• Ice August 5, 2021 (11:36 pm)

      We already have flying cars, they are called helicopters.

  • Martin August 5, 2021 (7:43 pm)

    Will be interesting to see what Sound Transit will propose as the final alignment this fall. Based on the new process, Sound Transit is supposed to be looking for savings and additional funding options. Currently they estimated that it will be $1.34b more expensive than originally planned, let’s see where that funding will come from. SkyLink would provide the savings they are looking for…

  • TJ August 5, 2021 (7:43 pm)

    It won’t be 2032, and it will still get more expensive. This was obvious from the beginning, before ST3 was even approved to anybody who paid attention to Sound Transit track record. Resetting timelines during a project, and then using those as proof of getting it done on time don’t count. Obnoxious cost for a choo-choo train, but I guess people are ok passing off a blank check for this 

    • Joe Z August 5, 2021 (10:31 pm)

      If you think a train is expensive, wait until you see what taxpayers spend for their vroom vroom cars. 

  • old timer August 5, 2021 (7:58 pm)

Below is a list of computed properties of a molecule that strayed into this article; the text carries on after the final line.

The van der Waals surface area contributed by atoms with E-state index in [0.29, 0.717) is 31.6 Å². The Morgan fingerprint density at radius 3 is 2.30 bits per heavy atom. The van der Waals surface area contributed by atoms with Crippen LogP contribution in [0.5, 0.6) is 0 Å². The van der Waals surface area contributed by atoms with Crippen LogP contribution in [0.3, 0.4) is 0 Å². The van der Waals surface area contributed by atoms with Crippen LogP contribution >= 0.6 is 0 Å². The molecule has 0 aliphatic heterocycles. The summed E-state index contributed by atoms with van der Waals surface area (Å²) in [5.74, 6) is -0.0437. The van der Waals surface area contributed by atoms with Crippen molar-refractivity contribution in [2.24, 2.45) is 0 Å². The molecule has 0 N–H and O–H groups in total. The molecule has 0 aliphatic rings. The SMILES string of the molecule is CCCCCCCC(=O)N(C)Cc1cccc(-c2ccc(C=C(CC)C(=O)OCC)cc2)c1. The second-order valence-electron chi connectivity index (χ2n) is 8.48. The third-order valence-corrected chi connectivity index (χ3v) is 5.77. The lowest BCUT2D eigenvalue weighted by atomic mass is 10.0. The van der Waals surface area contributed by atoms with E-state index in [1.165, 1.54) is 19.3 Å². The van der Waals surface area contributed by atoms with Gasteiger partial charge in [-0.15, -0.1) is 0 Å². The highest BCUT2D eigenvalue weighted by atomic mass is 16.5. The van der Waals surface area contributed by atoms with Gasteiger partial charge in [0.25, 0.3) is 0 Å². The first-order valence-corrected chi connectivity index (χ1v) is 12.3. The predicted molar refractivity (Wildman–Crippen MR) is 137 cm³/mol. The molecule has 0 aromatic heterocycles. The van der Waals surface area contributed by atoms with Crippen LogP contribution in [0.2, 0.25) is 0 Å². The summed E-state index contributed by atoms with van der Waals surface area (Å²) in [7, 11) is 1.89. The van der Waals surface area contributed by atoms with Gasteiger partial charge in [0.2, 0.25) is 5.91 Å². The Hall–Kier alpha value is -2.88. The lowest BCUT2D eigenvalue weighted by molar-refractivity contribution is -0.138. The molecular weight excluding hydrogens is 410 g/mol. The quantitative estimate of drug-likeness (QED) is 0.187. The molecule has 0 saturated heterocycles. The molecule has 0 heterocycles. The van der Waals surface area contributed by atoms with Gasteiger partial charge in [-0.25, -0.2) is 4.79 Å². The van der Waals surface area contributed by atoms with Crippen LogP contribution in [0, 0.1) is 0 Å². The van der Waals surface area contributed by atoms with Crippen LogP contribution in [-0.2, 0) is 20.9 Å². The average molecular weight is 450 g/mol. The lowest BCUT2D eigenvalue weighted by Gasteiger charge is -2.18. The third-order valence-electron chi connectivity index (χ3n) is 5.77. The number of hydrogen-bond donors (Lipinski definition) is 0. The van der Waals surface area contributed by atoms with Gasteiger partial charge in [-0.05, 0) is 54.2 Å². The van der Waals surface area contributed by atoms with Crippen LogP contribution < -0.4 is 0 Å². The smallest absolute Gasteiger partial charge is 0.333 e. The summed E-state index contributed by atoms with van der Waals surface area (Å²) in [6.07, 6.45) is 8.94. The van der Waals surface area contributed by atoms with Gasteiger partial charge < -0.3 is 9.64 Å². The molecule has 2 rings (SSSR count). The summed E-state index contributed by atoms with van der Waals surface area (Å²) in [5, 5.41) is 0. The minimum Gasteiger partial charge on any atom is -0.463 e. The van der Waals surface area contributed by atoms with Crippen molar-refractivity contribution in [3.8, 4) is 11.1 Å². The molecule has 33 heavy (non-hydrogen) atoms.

While the transit using  world waits for Sound Transit to make things happen, maybe the City could work on making completely dedicated bus lanes. For the RapidRide, for the 21, for the 50, a dedicated bus lane from route beginning to route end. No sharing the space with cars, signal priority at all intersections.  It might make the wait for the train a bit more tolerable.  

    • Jort August 6, 2021 (1:39 am)

      Yes! They should do this! But the city of Seattle is unbelievably paranoid about ceding even one square inch of roadway to cars without literally asking for the opinions of every citizen on the peninsula. Given the choice between a bus lane and saving a lane for parking, Seattle will always fold for the free subsidized public parking enthusiasts. 

  • James August 5, 2021 (11:16 pm)

    Wait does this mean we don’t get the chair lift to SODO? 

  • Meyer August 6, 2021 (9:19 am)

    Any word on if the C Line will continue to operate during that 6 year gap when the Junction-SODO line is completed but SODO-Downtown isn’t done? Otherwise many West Seattle residents will have a 3 seat ride. 1 bus ride to the light rail station at the Junction, 1 light rail ride to SODO and 1 more bus ride to downtown. That will likely be significantly longer than the C Line as it is today